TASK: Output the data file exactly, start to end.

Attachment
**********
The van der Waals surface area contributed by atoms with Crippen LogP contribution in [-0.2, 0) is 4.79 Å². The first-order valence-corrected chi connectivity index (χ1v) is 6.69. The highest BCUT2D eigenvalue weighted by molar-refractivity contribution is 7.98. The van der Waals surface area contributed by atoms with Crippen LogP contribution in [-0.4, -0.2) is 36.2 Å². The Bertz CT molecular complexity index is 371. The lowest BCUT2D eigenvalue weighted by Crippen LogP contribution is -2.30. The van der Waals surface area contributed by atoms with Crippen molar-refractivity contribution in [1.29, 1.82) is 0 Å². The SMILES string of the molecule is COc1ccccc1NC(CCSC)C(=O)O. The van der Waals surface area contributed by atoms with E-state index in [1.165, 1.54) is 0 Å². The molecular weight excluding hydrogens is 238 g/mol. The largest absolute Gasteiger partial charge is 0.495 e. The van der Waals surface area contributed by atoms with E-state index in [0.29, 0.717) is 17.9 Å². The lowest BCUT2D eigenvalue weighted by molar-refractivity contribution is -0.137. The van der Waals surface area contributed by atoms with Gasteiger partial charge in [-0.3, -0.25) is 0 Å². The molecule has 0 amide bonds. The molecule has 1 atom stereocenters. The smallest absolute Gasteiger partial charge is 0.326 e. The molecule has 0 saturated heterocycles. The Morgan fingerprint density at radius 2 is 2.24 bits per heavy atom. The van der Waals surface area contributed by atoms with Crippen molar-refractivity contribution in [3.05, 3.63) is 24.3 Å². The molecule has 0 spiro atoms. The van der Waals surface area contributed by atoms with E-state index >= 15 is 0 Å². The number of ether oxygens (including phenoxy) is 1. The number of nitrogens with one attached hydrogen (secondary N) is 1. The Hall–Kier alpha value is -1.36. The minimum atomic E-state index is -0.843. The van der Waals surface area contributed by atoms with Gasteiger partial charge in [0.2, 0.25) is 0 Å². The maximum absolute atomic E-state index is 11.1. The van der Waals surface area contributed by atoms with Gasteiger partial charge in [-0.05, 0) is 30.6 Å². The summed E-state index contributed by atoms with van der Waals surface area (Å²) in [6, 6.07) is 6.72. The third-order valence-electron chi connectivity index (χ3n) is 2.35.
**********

The van der Waals surface area contributed by atoms with Crippen LogP contribution in [-0.2, 0) is 4.79 Å². The first-order valence-corrected chi connectivity index (χ1v) is 6.69. The highest BCUT2D eigenvalue weighted by molar-refractivity contribution is 7.98. The van der Waals surface area contributed by atoms with Crippen LogP contribution in [-0.4, -0.2) is 36.2 Å². The Bertz CT molecular complexity index is 371. The lowest BCUT2D eigenvalue weighted by Crippen LogP contribution is -2.30. The van der Waals surface area contributed by atoms with Crippen molar-refractivity contribution in [1.29, 1.82) is 0 Å². The SMILES string of the molecule is COc1ccccc1NC(CCSC)C(=O)O. The van der Waals surface area contributed by atoms with E-state index in [1.165, 1.54) is 0 Å². The molecular weight excluding hydrogens is 238 g/mol. The largest absolute Gasteiger partial charge is 0.495 e. The van der Waals surface area contributed by atoms with E-state index in [0.29, 0.717) is 17.9 Å². The lowest BCUT2D eigenvalue weighted by molar-refractivity contribution is -0.137. The van der Waals surface area contributed by atoms with Gasteiger partial charge in [-0.3, -0.25) is 0 Å². The molecule has 0 amide bonds. The molecule has 1 atom stereocenters. The smallest absolute Gasteiger partial charge is 0.326 e. The molecule has 0 saturated heterocycles. The Morgan fingerprint density at radius 2 is 2.24 bits per heavy atom. The van der Waals surface area contributed by atoms with Crippen molar-refractivity contribution in [3.05, 3.63) is 24.3 Å². The molecule has 0 spiro atoms. The van der Waals surface area contributed by atoms with E-state index >= 15 is 0 Å². The number of ether oxygens (including phenoxy) is 1. The number of nitrogens with one attached hydrogen (secondary N) is 1. The Hall–Kier alpha value is -1.36. The minimum atomic E-state index is -0.843. The van der Waals surface area contributed by atoms with Gasteiger partial charge in [0.2, 0.25) is 0 Å². The maximum absolute atomic E-state index is 11.1. The van der Waals surface area contributed by atoms with Gasteiger partial charge in [-0.05, 0) is 30.6 Å². The summed E-state index contributed by atoms with van der Waals surface area (Å²) in [6, 6.07) is 6.72. The third-order valence-electron chi connectivity index (χ3n) is 2.35.